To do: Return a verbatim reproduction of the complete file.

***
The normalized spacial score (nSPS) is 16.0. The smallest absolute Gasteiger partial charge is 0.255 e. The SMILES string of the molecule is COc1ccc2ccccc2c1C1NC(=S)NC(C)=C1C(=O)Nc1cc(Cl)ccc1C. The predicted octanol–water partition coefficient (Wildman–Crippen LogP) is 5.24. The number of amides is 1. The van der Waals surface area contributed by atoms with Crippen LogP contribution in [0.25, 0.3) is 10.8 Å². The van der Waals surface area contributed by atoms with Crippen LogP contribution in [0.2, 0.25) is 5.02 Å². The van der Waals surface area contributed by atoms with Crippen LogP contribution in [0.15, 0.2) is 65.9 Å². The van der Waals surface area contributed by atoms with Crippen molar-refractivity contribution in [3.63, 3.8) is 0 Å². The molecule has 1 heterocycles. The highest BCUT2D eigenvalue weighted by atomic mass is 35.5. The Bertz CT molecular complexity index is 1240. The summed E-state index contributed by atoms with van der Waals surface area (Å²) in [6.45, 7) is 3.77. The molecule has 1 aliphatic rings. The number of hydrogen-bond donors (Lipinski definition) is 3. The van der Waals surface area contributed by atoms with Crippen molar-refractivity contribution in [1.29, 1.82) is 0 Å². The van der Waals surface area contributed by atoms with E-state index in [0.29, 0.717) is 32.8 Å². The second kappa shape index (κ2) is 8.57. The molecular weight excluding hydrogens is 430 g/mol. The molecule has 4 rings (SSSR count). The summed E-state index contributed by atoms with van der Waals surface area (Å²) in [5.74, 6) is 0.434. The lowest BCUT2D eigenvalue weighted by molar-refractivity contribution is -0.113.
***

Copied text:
The normalized spacial score (nSPS) is 16.0. The smallest absolute Gasteiger partial charge is 0.255 e. The SMILES string of the molecule is COc1ccc2ccccc2c1C1NC(=S)NC(C)=C1C(=O)Nc1cc(Cl)ccc1C. The predicted octanol–water partition coefficient (Wildman–Crippen LogP) is 5.24. The number of amides is 1. The van der Waals surface area contributed by atoms with Crippen LogP contribution in [0.25, 0.3) is 10.8 Å². The van der Waals surface area contributed by atoms with Crippen LogP contribution in [0.2, 0.25) is 5.02 Å². The van der Waals surface area contributed by atoms with Crippen LogP contribution in [0.15, 0.2) is 65.9 Å². The van der Waals surface area contributed by atoms with Crippen molar-refractivity contribution in [3.63, 3.8) is 0 Å². The molecule has 1 heterocycles. The highest BCUT2D eigenvalue weighted by atomic mass is 35.5. The Bertz CT molecular complexity index is 1240. The summed E-state index contributed by atoms with van der Waals surface area (Å²) in [6.45, 7) is 3.77. The molecule has 1 aliphatic rings. The number of hydrogen-bond donors (Lipinski definition) is 3. The van der Waals surface area contributed by atoms with Crippen molar-refractivity contribution in [1.29, 1.82) is 0 Å². The van der Waals surface area contributed by atoms with E-state index in [0.29, 0.717) is 32.8 Å². The second kappa shape index (κ2) is 8.57. The molecular weight excluding hydrogens is 430 g/mol. The molecule has 4 rings (SSSR count). The summed E-state index contributed by atoms with van der Waals surface area (Å²) in [5.74, 6) is 0.434. The lowest BCUT2D eigenvalue weighted by molar-refractivity contribution is -0.113.